“Many of us think this is the best place in the world to live and raise families,” said Ann Heidenreich, Executive Director of Community Energy Services and another of the Conference organizers. “The people here know how to do things. We like to be independent, we get things done ourselves. I don’t see any reason in the world that we can’t get together as Adirondackers and take this opportunity to have the rest of the country say, ‘wow, those guys figured it out.’ I think we can figure out how to put energy money back into our own neighborhoods instead of sending it to Canada or Saudi Arabia for oil.”
Kate Fish, a Lake Placid resident who is Conference Director for both the National and Adirondack Conferences, said that the Adirondack gathering could have immediate impact, and said that many grassroots organizations were already helping to boost the region. “There is something big already happening here. People are looking into the future and seeing that the age of cheap energy is over – that means a possible new day for local food, for locally-generated electricity, for local materials that used to be priced out of the market because it was cheaper to truck something from Mexico than to buy it from a local maker, and when all that changes, a place like the Adirondacks could actually come out ahead.” She cited a study that says that every dollar spent locally circulates between 5 and 14 times in the local community. Fish said that last year Essex County residents alone spent $15 million on fuel oil to heat their homes, 70 percent of it imported. “That’s a lot of money to send away, and a lot that could be invested it in local power generation or savings.”
Stephanie Ratcliffe is executive director of The Wild Center where the idea for the national climate conference held last June and the regional conference was created. Ratcliffe says the conferences were custom-made for the new Museum. “We’re here in part so people can come together to dig into ideas that are important for how the Adirondacks work. We do need a better economy here, and we don’t need a snowless winter. The Adirondack idea of people living with nature works when our kids don’t have to move away to find jobs, and when we can still swim in clean lakes, this Conference gets at both those issues.”
The Adirondack Conference will take place after the election. “Washington won’t start to move until 2009,” said Lake Placid Mayor Jamie Rogers, one of the Conference co-chairs. “The more you look at this the more you see two things. We actually can do this. We can become more independent, and then you see that we’re in great shape to be out in front in the Adirondacks. We don’t have billions of dollars of skyscrapers that all have to be redone. I think of someone in New York City trying to get local food, or a local hydro dam or cutting the waste in their water system, boy it would be tough. We’ve already cut our electric use in Lake Placid by enlisting the scouts to sell energy efficient light bulbs instead of candy.”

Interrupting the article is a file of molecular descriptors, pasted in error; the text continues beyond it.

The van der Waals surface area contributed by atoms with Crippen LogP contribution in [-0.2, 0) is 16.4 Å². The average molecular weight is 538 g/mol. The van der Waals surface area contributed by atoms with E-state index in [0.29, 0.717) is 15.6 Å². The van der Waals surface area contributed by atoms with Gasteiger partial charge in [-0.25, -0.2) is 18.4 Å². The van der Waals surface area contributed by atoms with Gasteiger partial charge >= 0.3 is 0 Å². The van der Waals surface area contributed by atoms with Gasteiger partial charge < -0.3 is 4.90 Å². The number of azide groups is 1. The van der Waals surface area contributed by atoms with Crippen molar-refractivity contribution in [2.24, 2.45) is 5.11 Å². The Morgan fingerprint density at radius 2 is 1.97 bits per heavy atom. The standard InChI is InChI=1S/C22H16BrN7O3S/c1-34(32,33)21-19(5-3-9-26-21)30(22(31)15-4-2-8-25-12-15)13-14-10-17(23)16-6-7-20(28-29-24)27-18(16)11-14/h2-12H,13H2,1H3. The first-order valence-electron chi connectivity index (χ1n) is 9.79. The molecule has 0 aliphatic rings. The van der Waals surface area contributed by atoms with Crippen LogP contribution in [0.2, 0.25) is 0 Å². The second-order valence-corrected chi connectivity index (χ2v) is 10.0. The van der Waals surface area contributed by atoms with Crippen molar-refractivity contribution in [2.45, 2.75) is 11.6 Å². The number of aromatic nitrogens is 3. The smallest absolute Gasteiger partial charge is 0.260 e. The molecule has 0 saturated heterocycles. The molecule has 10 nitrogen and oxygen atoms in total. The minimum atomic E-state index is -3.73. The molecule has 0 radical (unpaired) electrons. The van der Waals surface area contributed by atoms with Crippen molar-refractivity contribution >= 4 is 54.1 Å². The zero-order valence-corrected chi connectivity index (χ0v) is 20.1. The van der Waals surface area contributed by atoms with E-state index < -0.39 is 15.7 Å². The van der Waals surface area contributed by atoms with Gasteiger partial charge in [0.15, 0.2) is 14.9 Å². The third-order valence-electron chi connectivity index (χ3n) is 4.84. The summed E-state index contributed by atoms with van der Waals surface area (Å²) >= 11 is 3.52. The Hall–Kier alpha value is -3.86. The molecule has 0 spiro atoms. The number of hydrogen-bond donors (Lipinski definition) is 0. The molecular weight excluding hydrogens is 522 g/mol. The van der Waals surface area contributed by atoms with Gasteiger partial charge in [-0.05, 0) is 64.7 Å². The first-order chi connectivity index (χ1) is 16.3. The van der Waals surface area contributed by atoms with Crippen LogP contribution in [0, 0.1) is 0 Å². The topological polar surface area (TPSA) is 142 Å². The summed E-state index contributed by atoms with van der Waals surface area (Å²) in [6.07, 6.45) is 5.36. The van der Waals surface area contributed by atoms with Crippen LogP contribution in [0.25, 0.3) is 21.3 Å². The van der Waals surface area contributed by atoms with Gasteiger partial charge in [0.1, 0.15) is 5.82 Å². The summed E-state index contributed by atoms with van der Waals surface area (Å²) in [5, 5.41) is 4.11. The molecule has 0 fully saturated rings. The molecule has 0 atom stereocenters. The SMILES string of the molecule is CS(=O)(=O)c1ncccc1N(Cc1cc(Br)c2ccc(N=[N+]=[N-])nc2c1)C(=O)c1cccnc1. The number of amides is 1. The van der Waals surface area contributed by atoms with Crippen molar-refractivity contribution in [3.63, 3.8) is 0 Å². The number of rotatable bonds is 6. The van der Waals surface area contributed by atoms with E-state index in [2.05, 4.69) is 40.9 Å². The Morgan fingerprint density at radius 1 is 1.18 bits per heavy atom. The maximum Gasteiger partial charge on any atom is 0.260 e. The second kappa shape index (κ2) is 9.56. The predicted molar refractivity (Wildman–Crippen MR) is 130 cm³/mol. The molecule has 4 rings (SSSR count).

The Adirondack Conference will be attended by members of the following businesses, academic institutions, and organizations: New York State Tug Hill Commission, New York State Department of Environmental Conservation, Wildlife Conservations Society, The Nature Conservancy, Adirondack Park Agency, New York State Department of State, Workforce Development Institute, Adirondack Community Housing Trust, Adirondack Council, Union of Concerned Scientists, SUNY – ESF, St. Lawrence University, Houghton College, Hamilton College, Paul Smith’s College, Community Power Network, Residents’ Committee to Protect the Adirondacks, Adirondack Mountain Club, Energy $mart Park Initiative, and the Association for the Protection of the Adirondacks.
Mark Frauenfelder over at BoingBoing has a review of James Howard Kunstler’s new, World Made by Hand. A futuristic novel set in an an upstate New York town (somewhere in the Washington or Saratoga counties?), Kunstler’s book looks at what the world could be like in a future laid low by energy shortages and global warming. According to Frauenfelder’s review:
The story is told by Robert Earle, who used to be a software executive. Now he’s a hand-tool using carpenter living in a town in upstate New York without Internet, TV, or newspapers. The electricity comes on every couple of weeks for a few minutes at a time. When that happens, nothing’s on the radio but hysterical religious talk. Rumors of goings-on in the rest of the world are vague…
The story kicks off when Earle (who lost his wife and daughter in the plague and hasn’t seen his 19-year-old son since the boy took off a couple of years earlier to find out what’s happened in the rest of the country) is elected mayor and joins a search party to look for a freight boat and its crew, which disappeared on its way to Albany. Their horse-mounted odyssey takes them on a tour through a post-apocalyptic world of insanity, greed, kindness, corruption, and ingenuity.
While life in Kunstler’s world is lawless and harsh and populated with opportunistic characters that make Boss Tweed look like Glinda the Good, it’s not without charms. Local communities are active and productive. Neighbors all know each other and look after one another. People grow and trade their own produce and livestock, and meals are tasty — lots of buttery corn bread, eggs, chicken, vegetables, streaks, fish. They get together and play music a lot, and because people aren’t stuck in their living rooms watching TV, they actually attend live performances.
Kunstler has been a frequently discussed here at the Almanack; at Amazon you can buy World Made by Hand.